Go back to the pyramid and follow the signs to the Sully wing. After the ticket barrier, turn left and take lift G up to the second floor. Turn right out of the lift. Walk straight on to room 61.

Course de chevaux, dit traditionnellementLe derby de 1821 à Epsom
Course de chevaux, dit traditionnellementLe derby de 1821 à Epsom

© Musée du Louvre/A. Dequier - M. Bard

04The Epsom Derby, 1821

How many horses can you count? The only real difference between them is the color – chestnut, brown, gray, or bay. They are all galloping. Their legs are fully outstretched and they almost seem to be floating along above the ground. The jockeys are hunched over their English thoroughbred racehorses. These horses, sired by Eastern stallions from English mares, are as aristocratic as their breeders. Now if you walk around the room, you will see lots of other horse painted by Théodore Géricault.

How to get to the next stop:

Retrace your footsteps back to lift C and go down to the first floor. Turn left and pass through room 74. Walk past the Winged Victory of Samothrace and, on the left, pass through rooms 1 and 2 to find room 3.

La Bataille de San Romano : la contre-attaque de Micheletto da Cotignola.
La Bataille de San Romano : la contre-attaque de Micheletto da Cotignola.

© 1997 RMN / Jean-Gilles Berizzi

05The Battle of San Romano, circa 1440

Can you tell who is leading the battle? Look at the way the horses on the right are standing still, while those on the left are charging ahead with their riders lowering their lances, spread out in a fan shape. In the bottom half of the picture, it is hard to tell the horses’ legs apart from the foot soldiers! They are all there to help their lords win the battle.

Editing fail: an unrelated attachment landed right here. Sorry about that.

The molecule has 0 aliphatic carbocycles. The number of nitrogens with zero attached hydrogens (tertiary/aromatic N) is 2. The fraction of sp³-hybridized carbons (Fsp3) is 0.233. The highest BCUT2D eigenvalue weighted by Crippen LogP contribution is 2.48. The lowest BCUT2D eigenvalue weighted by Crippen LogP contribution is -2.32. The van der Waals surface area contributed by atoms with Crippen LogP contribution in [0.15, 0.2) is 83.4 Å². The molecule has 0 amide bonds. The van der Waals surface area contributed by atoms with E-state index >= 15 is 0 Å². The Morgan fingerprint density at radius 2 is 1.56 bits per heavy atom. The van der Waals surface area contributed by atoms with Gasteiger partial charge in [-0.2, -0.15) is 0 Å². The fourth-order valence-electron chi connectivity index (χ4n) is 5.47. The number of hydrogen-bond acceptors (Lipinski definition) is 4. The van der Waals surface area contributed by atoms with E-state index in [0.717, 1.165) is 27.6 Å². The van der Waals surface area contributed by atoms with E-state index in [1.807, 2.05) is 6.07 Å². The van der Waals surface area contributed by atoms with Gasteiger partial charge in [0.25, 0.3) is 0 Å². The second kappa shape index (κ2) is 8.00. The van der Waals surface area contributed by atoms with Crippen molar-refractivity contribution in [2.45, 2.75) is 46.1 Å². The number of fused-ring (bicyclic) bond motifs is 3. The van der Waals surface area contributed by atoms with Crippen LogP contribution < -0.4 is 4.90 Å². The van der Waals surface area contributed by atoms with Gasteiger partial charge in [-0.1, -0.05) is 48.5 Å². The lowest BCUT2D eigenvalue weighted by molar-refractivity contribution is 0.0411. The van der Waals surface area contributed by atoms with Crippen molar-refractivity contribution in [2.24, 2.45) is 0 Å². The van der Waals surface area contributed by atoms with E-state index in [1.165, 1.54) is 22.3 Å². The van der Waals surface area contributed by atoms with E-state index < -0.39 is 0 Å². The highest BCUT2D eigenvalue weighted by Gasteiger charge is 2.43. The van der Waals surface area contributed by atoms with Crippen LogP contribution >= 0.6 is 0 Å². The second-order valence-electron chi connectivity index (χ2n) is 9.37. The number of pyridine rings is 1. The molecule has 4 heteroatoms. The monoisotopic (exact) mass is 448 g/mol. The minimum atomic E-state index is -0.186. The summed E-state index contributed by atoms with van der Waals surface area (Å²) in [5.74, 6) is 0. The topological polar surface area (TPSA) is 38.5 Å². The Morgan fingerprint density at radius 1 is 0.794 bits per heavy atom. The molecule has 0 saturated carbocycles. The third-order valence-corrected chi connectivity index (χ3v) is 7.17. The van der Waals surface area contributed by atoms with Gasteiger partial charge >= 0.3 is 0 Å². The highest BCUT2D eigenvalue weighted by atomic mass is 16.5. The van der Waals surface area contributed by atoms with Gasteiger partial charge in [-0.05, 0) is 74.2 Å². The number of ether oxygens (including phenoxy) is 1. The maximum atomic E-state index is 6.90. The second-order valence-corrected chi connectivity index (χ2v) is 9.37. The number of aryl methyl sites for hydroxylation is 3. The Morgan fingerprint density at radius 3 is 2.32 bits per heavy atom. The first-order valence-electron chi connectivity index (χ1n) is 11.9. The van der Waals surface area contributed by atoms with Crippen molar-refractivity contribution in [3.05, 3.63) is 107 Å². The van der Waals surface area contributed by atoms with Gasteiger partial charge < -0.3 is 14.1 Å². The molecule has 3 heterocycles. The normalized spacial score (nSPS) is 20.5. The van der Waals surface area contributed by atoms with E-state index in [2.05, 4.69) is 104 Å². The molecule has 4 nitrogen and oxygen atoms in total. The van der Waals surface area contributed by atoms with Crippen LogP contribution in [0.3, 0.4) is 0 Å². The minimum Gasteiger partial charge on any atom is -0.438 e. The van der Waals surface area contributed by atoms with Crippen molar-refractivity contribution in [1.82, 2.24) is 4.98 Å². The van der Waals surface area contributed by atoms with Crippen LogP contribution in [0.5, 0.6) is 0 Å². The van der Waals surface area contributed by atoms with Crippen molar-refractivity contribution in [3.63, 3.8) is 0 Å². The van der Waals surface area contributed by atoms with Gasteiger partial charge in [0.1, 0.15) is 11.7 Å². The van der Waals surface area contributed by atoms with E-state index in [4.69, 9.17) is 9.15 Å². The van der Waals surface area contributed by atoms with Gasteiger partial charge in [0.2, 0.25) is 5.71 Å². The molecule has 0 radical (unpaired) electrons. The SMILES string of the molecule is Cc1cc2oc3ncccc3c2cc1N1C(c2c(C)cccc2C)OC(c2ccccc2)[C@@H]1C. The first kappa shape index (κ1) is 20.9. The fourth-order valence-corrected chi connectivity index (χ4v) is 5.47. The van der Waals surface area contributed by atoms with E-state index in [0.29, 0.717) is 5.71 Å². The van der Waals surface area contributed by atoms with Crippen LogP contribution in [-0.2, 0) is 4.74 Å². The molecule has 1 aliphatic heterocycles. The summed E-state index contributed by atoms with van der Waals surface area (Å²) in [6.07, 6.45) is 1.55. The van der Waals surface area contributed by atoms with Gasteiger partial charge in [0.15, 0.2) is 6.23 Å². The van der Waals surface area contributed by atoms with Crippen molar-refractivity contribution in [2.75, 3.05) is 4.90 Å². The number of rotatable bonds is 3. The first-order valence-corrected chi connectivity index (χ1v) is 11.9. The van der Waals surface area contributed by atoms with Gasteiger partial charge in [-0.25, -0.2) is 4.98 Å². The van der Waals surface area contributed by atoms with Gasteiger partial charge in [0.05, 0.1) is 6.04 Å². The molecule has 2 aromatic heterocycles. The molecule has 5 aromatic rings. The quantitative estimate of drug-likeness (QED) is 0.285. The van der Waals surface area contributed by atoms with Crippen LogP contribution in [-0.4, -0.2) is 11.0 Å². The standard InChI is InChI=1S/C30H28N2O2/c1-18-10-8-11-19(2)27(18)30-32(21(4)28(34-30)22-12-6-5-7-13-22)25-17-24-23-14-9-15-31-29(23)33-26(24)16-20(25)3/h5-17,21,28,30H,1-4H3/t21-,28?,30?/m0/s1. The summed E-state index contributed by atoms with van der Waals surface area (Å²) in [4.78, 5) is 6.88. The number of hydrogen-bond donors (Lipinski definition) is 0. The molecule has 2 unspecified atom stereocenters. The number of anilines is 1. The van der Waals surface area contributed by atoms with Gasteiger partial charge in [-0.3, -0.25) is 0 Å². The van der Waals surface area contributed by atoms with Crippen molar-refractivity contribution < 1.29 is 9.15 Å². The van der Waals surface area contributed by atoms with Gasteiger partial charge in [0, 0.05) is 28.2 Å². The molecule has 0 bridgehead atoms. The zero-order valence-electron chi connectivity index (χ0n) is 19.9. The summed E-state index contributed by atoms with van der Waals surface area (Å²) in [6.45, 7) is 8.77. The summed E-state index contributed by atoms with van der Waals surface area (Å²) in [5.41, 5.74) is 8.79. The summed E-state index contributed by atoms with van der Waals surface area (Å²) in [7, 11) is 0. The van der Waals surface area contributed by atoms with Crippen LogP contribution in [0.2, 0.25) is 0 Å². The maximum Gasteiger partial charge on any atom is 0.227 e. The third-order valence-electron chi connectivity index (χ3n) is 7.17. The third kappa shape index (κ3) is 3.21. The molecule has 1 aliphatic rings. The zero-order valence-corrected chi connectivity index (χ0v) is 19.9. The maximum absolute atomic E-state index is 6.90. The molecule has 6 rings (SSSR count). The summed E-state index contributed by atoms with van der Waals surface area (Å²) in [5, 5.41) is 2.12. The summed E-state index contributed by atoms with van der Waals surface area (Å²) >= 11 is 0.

Take a couple of steps back and admire the gold disks and the silver armor, now sadly tarnished.
This work, painted on a wood panel, was originally in the palace of the Medici family in Florence. It was the Medicis who won this battle.

How to get to the next stop:

Go into the Grande Galerie, turn immediately to your right and pass through room 4. On the landing, turn left and walk through rooms 75 and 76. In room 77, look at the painting on your right.

Officier de chasseurs à cheval de la garde impériale chargeant
Officier de chasseurs à cheval de la garde impériale chargeant

© 1995 RMN / Hervé Lewandowski

06Officer of the Chasseurs commanding a charge

Charge! The rider is turning back to encourage his men to face the enemy. Can you see how the horse – just as important as his rider in this painting – fills a diagonal space on the canvas? The rearing horse with an expression of terror symbolizes the horror of the war shown in the distance. The horse represents all the emotions absent from his rider’s cold, expressionless face. Notice the similarities between the postures of horse and rider – limbs outstretched, their chests and knees following the same curving line.

Louis XIV 1665-1685 Bernini
Look closely at what Louis XIV is wearing. The breastplate, sandals, and cloak are like the clothes worn by the Roman emperors. His calm expression is very different from the wild energy of his steed. The king controls the wild horse just as he controls his subjects. Look towards the triumphal arch at the Carrousel. Ming Pei, who designed the pyramid, placed this lead copy of the sculpture directly in the axis of the line going from the Louvre all the way to the Grande Arche de la Défense in the distance. The original marble sculpture by Bernini is in the Orangerie at Versailles.

How to get to the next stop:

Walk through room 77 and follow the signs to the exit. Leave the pyramid and go and have a closer look at the great statue of Louis XIV on horseback in place Richelieu. That’s all for this visit!

 

Author(s) : 

Cyrille Gouyette